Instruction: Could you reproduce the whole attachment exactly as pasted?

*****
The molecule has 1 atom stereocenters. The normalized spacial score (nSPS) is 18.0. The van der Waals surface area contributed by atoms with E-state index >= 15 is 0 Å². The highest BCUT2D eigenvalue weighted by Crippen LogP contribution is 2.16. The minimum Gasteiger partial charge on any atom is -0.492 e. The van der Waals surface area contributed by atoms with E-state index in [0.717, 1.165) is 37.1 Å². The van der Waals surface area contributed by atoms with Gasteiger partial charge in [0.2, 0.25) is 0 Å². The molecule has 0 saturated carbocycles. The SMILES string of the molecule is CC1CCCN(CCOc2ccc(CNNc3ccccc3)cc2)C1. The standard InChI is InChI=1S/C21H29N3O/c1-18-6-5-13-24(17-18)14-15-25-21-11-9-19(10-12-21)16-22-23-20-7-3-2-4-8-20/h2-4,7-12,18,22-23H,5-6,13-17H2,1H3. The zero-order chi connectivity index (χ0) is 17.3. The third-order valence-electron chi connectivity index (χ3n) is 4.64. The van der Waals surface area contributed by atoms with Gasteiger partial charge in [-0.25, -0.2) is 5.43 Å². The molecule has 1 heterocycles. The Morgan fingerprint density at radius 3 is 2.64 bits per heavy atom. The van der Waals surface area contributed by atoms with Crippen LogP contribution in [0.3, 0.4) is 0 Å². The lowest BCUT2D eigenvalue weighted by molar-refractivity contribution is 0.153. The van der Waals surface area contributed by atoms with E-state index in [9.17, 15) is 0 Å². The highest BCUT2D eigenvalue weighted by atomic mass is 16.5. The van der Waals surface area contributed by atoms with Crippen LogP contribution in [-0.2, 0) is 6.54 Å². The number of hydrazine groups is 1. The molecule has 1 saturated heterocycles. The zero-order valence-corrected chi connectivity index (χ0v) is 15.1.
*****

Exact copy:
The molecule has 1 atom stereocenters. The normalized spacial score (nSPS) is 18.0. The van der Waals surface area contributed by atoms with E-state index >= 15 is 0 Å². The highest BCUT2D eigenvalue weighted by Crippen LogP contribution is 2.16. The minimum Gasteiger partial charge on any atom is -0.492 e. The van der Waals surface area contributed by atoms with E-state index in [0.717, 1.165) is 37.1 Å². The van der Waals surface area contributed by atoms with Gasteiger partial charge in [0.2, 0.25) is 0 Å². The molecule has 0 saturated carbocycles. The SMILES string of the molecule is CC1CCCN(CCOc2ccc(CNNc3ccccc3)cc2)C1. The standard InChI is InChI=1S/C21H29N3O/c1-18-6-5-13-24(17-18)14-15-25-21-11-9-19(10-12-21)16-22-23-20-7-3-2-4-8-20/h2-4,7-12,18,22-23H,5-6,13-17H2,1H3. The zero-order chi connectivity index (χ0) is 17.3. The third-order valence-electron chi connectivity index (χ3n) is 4.64. The van der Waals surface area contributed by atoms with Gasteiger partial charge in [-0.25, -0.2) is 5.43 Å². The molecule has 1 heterocycles. The Morgan fingerprint density at radius 3 is 2.64 bits per heavy atom. The van der Waals surface area contributed by atoms with Crippen LogP contribution in [0.3, 0.4) is 0 Å². The lowest BCUT2D eigenvalue weighted by molar-refractivity contribution is 0.153. The van der Waals surface area contributed by atoms with E-state index in [9.17, 15) is 0 Å². The highest BCUT2D eigenvalue weighted by atomic mass is 16.5. The van der Waals surface area contributed by atoms with Crippen LogP contribution in [-0.2, 0) is 6.54 Å². The number of hydrazine groups is 1. The molecule has 1 saturated heterocycles. The zero-order valence-corrected chi connectivity index (χ0v) is 15.1.